Theology professor reflects on time at University

Published: May 5, 2016

Faith Editor

SUBMITTED PHOTO /  MATTHEW BRIEL PH.D / MATTHEW BRIEL, Ph.D., spent the year taeaching in the theology department.

SUBMITTED PHOTO / MATTHEW BRIEL PH.D / MATTHEW BRIEL, Ph.D., spent the year teaching in the theology department.

Matthew Briel Ph.D., a theology professor, will be leaving at the end of the semester after one year at The University. He will move on to a permanent position at Assumption College in Worcester, Massachusetts as a theology professor.

A last minute opportunity allowed Briel to get his first experience as a professor during the last year here at The University. The opportunity came up as he was finishing his dissertation, so this year at The University has been his first as a professor.

While his time here has been short, he describes it as a meaningful experience. Briel says that his favorite aspect of teaching here has been the students and the opportunity to watch them grow.

“It’s been a great opportunity to have class with people and watch them develop intellectually, even over the course of a semester or a year,” Briel said.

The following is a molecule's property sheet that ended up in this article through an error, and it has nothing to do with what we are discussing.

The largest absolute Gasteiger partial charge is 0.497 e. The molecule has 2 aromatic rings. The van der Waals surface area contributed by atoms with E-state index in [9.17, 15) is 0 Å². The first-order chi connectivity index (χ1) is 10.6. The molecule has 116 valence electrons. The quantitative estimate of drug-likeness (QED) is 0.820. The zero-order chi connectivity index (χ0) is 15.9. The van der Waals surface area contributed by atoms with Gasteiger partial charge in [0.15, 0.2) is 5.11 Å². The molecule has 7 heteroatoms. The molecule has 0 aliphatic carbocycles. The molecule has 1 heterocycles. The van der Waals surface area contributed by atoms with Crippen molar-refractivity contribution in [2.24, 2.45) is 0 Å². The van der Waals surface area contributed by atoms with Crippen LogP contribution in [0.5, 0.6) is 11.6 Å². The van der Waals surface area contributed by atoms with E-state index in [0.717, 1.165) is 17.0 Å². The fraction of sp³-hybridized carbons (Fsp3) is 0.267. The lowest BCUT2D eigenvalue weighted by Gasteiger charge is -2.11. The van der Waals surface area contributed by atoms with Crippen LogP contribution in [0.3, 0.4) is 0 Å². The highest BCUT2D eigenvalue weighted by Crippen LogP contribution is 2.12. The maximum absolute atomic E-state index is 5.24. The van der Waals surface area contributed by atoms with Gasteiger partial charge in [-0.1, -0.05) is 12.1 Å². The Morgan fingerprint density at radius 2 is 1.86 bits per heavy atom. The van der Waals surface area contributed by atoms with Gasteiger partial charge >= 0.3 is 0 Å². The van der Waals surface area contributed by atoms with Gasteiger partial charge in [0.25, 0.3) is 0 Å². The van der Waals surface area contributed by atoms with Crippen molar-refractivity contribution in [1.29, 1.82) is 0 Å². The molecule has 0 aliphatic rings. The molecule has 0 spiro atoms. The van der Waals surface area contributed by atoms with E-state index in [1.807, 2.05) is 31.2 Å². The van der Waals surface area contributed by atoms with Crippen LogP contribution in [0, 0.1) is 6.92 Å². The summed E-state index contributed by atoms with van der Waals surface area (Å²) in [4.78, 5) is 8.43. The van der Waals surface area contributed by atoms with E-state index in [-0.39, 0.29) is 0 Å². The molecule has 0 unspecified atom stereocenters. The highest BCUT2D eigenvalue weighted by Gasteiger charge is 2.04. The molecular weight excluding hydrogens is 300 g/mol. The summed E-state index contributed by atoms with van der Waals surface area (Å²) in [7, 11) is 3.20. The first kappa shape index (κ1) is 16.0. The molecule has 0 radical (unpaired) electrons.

Briel has taught a range of classes, including Theology I and II, Faith and Fiction, and two tutorials. The two tutorials have been in Greek and Thomastic Medical Ethics. His favorite course, however, he says has been Theology II because of the opportunity to build the course in a unique way.

“I got to design the course, and it’s one of those classes which everyone has to take, whether they want to or not, which means that you have to try and engage the entire classroom,” Briel said.

Briel elaborated, saying that the intellectual movement towards only things we can know with certainty has caused him to first address things that can be known with less certainty but which are more important, such as “My mother loves me.” He approached the issue through literature.

“What I’ve done with literature in our theology class is get people used to knowing things in a way with less certainty, but they are more important things, and then that as well is true about claims about God and humanity,” Briel said.

Briel says this approach to teaching Theology II helps address current issues in thoughts with incoming students, especially science majors, who tend to seek certainty and near certainty in knowledge.

As the semester comes to a close, The University community wishes Briel the best of luck at Assumption College.

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One Response to Theology professor reflects on time at University

  1. RMAU Reply

    June 3, 2016 at 8:42 pm

    Meanwhile, the longtime professor said students and their expectations of the university have seemed to change over the years.

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